BALTIMORE, MARYLAND – August 15, 2011 – The Baltimore Comic-Con is elated to announce the addition of Silver Age artist and creator-rights advocate, Neal Adams, to the line-up of guests for this year’s show, taking place the weekend of August 20-21, 2011.
Neal Adams AvengersNeal Adams began his career in comics in the late 1950s, working on Archie Comics’ Archie’s Joke Book Magazine and on several syndicated newspaper strips throughout the early ’60s. Turning back to comics in the late ’60s, he worked for Archie Goodwin at Warren Publishing, penciling and inking stories for their horror books Creepy and Eerie.
In the summer of 1967, Adams made his debut at DC Comics, penciling an 8-page story in Our Armies at War. In November of 1967, Adams got his first crack at superhero work, illustrating Superman’s flagship title, Action Comics. That same month, he also worked on Superman’s Girlfriend, Lois Lane and with Garner Fox on Detective Comics.
Adams’ work on such DC Comics characters as Superman, Batman, Green Lantern, and Green Arrow redefined an era of comics, bringing a photorealistic feel to the pages of their respective books.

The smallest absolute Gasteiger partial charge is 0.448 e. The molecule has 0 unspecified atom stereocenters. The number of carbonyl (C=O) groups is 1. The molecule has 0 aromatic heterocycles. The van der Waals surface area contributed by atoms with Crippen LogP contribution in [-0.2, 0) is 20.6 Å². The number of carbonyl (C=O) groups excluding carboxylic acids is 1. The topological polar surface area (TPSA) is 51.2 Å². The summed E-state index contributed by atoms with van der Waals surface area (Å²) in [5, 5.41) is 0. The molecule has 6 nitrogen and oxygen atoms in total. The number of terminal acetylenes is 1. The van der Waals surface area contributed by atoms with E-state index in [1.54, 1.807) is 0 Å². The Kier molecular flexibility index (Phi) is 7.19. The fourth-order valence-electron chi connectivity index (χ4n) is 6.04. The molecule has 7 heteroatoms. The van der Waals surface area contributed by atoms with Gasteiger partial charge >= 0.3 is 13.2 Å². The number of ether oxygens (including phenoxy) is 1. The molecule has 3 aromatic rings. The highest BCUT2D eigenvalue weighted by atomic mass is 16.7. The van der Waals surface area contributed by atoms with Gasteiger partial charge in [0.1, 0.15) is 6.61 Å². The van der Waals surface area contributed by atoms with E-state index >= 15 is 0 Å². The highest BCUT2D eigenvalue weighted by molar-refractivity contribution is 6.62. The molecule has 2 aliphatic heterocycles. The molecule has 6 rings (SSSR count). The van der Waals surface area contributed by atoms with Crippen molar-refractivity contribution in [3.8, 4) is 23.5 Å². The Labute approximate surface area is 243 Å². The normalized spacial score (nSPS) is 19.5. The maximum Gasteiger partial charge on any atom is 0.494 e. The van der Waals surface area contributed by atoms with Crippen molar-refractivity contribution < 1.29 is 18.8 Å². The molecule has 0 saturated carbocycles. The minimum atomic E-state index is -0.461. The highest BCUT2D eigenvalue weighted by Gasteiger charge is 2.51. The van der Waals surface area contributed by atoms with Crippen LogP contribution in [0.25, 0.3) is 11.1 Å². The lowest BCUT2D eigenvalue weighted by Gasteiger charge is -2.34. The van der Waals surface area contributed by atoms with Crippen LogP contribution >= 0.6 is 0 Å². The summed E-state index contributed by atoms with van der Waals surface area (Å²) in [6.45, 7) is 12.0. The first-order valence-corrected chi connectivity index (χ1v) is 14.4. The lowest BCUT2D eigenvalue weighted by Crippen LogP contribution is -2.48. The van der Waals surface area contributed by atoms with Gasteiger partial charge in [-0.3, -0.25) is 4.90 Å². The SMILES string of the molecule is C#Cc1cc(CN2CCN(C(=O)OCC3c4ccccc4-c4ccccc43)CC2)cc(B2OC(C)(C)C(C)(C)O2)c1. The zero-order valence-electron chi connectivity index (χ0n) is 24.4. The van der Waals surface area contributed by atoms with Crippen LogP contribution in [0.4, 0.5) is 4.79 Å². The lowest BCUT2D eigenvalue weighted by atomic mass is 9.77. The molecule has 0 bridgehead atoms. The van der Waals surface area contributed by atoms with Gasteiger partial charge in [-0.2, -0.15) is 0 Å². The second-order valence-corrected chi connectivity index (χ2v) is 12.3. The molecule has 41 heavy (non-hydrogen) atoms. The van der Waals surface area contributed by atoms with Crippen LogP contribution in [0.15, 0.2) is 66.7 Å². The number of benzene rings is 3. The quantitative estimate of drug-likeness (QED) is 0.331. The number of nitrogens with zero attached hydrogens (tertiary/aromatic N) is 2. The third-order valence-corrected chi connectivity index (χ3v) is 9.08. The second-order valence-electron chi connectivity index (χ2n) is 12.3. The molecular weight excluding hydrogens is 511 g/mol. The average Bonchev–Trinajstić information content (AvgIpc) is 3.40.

Neal Adams Batman OdysseyIn the late-’60s, while freelancing for DC Comics, Adams also began working at Marvel Comics on X-Men with Roy Thomas. He continued to work for DC and Marvel throughout the late-’60s and ’70s, working on the titles The Avengers, Detective Comics, and Green Lantern/Green Arrow.
In addition, Adams crusaded for years to secure pensions and recognition for Jerry Siegel and Joe Shuster, creators of Superman, and in 1978, he helped for the Comics Creators Guide. He was inducted into the Eisner Award’s Will Eisner Comic Book Hall of Fame in 1998, and the Harvey Awards’ Jack Kirby Hall of Fame in 1999.
In 2010, Adams teamed with Rafael Medoff to produce a series of educational motion comics about the Americans who spoke out against the Nazis during WWII. He is currently working on the second volume of his critically acclaimed DC Comics series, Batman: Odyssey.
“We are so happy to be able to make this announcement so close to the show date,” said Marc Nathan, show promoter of the Baltimore Comic-Con. “His work in comics – not just his art, but his advocacy work as well – changed the face of comics for both readers and creators alike.”